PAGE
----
Does the employed spouse's compensation have to "cover" the unemployed spouse? I.e., suppose
the employed spouse makes only $2K. Can she contribute $2K to her IRA and $2K to her unemployed husband's as well?


No, in your scenario the maximum contribution would be a grand total of $2K, split (or not) whatever way the couple decides. To contribute the maximum into 2 accounts, the breadwinner must have at least $4K of earned income.

Cjris

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Author: JAFO31 Big gold star, 5000 posts Old School Fool Add to my Favorite Fools Ignore this person (you won't see their posts anymore) Number: 9245 of 75379
Subject: Re: IRA for Spouse with no earned income? Date: 3/18/1999 12:30 PM
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TheOthermfa: You asked, "Does the employed spouse's compensation have to "cover" the unemployed spouse? I.e., suppose the employed spouse makes only $2K. Can she contribute $2K to her IRA and $2K to her unemployed husband's as well?", but I suspect you already know the answer.

If the employed spouse made only $2,000 for the year, then $2,000 total is the limit for both IRAs - - $2,000 in employed psouse's IRA & 0 in unemployed spouses or 0 in employed spouse's IRA & $2,000 in unemployed spouse's IRA or any combination in between. In your words, the compensation must "cover" (be large enough) to support the contribution.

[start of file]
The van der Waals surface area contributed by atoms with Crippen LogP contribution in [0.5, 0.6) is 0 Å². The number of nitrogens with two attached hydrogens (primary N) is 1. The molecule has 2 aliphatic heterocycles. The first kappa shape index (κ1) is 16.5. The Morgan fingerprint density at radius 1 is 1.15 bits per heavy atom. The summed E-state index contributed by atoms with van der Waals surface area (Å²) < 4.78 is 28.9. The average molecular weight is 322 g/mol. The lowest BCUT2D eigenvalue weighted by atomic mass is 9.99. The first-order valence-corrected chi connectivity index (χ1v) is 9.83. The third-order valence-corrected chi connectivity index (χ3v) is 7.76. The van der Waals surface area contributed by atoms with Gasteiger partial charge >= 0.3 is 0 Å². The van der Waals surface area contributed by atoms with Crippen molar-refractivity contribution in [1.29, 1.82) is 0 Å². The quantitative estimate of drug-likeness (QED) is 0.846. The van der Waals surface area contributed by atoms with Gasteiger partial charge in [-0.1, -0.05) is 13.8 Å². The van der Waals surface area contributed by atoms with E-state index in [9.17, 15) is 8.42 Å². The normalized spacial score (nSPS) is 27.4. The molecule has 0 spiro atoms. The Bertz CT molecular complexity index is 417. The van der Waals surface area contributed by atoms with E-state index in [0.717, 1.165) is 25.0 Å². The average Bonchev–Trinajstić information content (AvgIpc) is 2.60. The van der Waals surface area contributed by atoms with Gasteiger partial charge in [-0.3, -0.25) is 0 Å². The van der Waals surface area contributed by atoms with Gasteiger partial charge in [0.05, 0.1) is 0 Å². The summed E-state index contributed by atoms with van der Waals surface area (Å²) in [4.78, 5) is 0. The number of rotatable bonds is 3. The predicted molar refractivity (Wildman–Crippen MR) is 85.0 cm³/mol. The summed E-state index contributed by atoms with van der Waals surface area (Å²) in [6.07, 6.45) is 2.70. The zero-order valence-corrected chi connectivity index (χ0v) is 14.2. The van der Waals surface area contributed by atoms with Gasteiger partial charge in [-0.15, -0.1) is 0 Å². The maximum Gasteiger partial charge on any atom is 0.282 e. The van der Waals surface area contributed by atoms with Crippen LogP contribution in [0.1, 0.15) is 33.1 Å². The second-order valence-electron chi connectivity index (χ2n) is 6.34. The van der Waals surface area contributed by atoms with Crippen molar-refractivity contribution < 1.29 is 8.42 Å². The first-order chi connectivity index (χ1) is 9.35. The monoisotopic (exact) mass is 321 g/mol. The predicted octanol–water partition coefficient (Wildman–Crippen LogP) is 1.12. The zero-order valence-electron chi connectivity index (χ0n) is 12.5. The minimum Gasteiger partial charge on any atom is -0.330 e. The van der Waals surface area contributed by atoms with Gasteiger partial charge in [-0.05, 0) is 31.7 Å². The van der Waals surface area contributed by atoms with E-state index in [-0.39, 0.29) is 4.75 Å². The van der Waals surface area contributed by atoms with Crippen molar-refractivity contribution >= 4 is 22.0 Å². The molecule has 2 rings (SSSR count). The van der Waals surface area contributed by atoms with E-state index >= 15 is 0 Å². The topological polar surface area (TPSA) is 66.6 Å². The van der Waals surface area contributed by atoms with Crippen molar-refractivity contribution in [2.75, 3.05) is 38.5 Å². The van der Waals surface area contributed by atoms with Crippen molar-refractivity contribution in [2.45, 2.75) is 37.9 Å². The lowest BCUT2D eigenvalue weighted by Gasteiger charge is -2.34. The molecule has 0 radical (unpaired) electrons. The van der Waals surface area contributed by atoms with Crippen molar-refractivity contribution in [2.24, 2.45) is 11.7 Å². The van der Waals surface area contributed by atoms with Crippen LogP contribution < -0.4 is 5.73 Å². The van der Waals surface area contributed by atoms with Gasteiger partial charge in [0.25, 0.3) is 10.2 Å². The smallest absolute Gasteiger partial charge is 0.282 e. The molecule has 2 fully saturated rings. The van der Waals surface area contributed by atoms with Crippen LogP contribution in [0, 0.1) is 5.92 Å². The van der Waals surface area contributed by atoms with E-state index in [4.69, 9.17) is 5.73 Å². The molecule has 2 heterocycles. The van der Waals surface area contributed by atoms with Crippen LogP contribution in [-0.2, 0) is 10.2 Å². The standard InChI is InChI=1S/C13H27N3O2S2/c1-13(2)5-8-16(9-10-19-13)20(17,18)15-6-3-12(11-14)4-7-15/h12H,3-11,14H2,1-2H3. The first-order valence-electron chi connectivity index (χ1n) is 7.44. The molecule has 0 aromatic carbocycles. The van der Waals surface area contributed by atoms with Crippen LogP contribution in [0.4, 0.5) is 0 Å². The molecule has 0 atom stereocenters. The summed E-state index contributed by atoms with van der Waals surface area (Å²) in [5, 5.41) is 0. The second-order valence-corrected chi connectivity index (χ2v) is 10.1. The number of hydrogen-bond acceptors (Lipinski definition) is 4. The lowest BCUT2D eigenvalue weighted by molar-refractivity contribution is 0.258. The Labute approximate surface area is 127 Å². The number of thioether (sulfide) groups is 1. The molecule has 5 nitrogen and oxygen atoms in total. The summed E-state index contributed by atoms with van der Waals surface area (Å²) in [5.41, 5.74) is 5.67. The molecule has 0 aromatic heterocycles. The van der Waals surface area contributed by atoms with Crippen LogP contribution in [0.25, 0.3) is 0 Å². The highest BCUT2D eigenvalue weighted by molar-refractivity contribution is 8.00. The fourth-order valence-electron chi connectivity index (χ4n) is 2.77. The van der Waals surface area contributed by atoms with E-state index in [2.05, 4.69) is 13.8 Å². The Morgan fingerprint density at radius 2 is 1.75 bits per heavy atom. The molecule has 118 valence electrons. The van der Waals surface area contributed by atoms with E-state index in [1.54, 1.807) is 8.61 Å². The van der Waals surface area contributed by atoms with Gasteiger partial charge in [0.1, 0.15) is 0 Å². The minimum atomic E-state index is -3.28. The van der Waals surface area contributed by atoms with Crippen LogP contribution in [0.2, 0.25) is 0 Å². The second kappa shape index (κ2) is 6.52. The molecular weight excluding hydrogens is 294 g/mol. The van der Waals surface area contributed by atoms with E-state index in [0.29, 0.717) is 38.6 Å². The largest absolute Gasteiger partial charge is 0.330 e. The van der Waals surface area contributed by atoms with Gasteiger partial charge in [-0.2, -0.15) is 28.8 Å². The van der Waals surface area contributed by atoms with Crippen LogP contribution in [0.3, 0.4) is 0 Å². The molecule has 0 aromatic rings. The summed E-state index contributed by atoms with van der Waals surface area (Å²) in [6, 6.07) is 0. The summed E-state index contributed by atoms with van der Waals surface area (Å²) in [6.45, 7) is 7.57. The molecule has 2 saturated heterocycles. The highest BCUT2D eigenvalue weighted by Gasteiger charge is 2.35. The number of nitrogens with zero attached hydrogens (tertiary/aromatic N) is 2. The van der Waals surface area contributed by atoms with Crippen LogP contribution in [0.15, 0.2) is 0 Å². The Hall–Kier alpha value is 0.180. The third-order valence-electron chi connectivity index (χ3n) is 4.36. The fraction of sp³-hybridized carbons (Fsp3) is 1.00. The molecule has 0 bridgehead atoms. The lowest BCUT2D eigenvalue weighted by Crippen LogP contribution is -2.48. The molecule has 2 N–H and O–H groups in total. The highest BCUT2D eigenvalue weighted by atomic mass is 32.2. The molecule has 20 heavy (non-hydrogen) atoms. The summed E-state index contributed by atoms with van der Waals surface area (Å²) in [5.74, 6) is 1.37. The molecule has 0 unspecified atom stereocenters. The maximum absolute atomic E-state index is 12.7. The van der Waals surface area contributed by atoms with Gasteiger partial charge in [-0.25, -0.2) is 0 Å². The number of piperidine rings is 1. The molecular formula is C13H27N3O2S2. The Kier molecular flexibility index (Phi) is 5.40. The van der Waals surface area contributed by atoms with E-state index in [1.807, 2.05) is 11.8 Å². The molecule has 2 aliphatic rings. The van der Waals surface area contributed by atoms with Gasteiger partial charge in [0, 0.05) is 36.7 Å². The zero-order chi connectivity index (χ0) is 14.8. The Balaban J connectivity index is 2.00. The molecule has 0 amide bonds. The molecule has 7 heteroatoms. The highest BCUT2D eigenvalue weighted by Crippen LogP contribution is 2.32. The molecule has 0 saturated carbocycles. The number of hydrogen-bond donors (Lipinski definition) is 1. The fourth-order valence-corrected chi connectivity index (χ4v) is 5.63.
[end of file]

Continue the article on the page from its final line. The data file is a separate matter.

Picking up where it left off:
Regards, JAFO

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Author: TMFPixy Big gold star, 5000 posts Add to my Favorite Fools Ignore this person (you won't see their posts anymore) Number: 9246 of 75379
Subject: Re: IRA for Spouse with no earned income? Date: 3/18/1999 1:22 PM
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Zafdor,

<<Now Pixie, can you talk to Uncle Sam about this marriage penalty thing?

I talk, but the funny thing is I don't think he's listening to me. From the reaction I get he reminds me of Mrs. Pixy. :-)

Regards....Pixy